My name is Rick, and I have a story telling addiction. A bunch of friends (those being my mom, 30% of my aunts, 1 brother, and some people pretending to be my friend so I’ll give them fishing locations) have been suggesting for years (days) that I start a blog. So here goes. If all goes well, I’ll crack two digits of readers.
Basically I’m doing this to make myself laugh. I don’t really read anyone elses blog (except for this biker chick I know) so not sure how these things are supposed to go. If it goes the way I think, I’ll just dredge up stories from my past that I find amusing, or fun, or worth wasting some time typing about. On the off chance the reader has personal knowledge of the event (read-my wife, friend, or other relative) please do not waste your time telling me how I don’t have the facts right. I don’t care. Unless the facts make the story better, in which case I do care. My memory really sucks for detail, and I have absolutely no issue filling in the blanks to move the narrative along. In other words, I have a very loose relationship with the truth. I won’t lie to you on purpose, but I’m perfectly comfortable lying to you on accident.
I might drop the odd political observation in from time to time, but I promise to really, really try to not push any position. Just stuff I find ironic, like how both political parties in my home country have a looser relationship with the truth than I do. But I promise to limit the political crap. So expect fishing stories, parent stories, no wife stories (they get me in trouble), folk fest stories, hiking stories, skiing stories and just shit I find funny stories.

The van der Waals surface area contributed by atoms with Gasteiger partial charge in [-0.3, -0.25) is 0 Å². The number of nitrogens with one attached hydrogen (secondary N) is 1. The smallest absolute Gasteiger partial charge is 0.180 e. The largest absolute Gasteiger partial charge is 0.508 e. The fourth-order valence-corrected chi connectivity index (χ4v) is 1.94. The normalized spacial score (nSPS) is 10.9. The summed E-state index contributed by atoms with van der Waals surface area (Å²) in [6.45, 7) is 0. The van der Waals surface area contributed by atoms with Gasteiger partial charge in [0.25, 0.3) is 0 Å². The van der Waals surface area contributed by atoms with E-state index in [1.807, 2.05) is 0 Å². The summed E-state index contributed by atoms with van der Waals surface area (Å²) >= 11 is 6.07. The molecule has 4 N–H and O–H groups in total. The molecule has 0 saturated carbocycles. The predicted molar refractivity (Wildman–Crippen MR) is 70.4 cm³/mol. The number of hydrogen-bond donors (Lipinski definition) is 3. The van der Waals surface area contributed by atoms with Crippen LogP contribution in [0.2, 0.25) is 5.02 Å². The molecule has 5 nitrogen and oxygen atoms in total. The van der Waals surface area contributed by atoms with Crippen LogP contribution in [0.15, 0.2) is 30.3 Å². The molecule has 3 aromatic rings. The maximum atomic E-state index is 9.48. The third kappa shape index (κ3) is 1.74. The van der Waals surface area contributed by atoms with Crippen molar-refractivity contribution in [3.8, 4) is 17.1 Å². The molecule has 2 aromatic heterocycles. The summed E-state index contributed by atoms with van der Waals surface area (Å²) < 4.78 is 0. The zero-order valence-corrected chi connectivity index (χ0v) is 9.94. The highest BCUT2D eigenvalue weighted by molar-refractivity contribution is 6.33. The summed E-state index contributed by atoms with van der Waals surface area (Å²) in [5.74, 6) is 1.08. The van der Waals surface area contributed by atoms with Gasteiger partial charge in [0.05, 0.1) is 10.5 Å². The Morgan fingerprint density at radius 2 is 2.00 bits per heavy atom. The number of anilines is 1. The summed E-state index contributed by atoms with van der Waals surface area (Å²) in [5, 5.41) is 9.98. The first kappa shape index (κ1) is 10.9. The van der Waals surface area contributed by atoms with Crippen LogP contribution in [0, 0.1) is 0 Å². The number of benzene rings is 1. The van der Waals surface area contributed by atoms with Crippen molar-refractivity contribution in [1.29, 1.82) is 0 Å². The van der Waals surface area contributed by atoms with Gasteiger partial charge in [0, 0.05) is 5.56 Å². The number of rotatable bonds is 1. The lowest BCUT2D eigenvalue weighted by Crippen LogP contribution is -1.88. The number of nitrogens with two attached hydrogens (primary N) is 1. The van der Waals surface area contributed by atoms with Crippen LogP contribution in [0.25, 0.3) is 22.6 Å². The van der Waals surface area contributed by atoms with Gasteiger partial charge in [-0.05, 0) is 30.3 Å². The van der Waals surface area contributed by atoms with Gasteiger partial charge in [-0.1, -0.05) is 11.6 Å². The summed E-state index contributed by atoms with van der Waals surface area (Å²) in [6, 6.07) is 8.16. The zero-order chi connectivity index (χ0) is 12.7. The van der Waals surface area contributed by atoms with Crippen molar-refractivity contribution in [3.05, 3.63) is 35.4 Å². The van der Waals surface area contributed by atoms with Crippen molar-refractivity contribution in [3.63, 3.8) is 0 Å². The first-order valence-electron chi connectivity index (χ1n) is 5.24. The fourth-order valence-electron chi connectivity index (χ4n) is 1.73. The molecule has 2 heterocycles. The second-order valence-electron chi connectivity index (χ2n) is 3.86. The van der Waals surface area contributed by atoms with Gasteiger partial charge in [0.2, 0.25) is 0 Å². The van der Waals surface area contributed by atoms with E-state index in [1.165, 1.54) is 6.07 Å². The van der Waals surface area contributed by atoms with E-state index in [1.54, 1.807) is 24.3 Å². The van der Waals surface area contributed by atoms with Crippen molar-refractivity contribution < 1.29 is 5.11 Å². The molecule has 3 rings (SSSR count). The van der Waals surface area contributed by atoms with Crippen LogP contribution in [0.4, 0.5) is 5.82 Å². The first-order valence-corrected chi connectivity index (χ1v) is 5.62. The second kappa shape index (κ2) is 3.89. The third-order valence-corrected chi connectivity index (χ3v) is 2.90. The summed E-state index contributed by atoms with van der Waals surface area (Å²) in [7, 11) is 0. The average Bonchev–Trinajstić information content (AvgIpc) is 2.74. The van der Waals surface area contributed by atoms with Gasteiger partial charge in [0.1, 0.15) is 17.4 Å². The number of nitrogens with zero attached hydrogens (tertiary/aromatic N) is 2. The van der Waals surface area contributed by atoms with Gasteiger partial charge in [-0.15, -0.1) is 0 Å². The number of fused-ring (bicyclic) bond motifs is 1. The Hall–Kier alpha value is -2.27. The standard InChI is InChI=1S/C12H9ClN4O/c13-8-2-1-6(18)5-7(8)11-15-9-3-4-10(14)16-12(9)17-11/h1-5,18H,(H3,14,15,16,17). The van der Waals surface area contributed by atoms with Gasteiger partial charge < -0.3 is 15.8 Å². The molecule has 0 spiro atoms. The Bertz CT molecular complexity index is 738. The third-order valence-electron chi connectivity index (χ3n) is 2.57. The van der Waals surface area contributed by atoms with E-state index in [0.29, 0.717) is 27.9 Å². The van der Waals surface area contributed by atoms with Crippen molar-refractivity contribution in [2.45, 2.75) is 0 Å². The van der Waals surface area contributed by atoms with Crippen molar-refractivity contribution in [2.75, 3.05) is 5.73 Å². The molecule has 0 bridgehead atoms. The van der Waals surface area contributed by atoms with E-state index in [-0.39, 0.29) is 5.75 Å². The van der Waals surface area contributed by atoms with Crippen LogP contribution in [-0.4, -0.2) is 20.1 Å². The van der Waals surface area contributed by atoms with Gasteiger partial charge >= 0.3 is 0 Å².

Since it’s lunchtime here at work I’ll start with a hiking story cuz it’s short. It stars my wife (breaking a rule 10 seconds in, that’ll be a tough record to beat) and my attempt to turn her life story into “The English Patient” (her line, to give credit where it is due).
A couple of years ago we were vacationing at our condo in Panorama, BC. We found a hike about a 30 minute drive on what I consider some really good forestry roads, though my definition of good road might be a bit looser than most. The hike itself was to an old abandoned mine. It was to be about 4 hours or so long up the road they used to haul stuff in and out of the mine with. The road was absolutely perfect for hiking-same grade for the vast majority of the hike and we absolutely tore up the 1000 or so meters of elevation gain.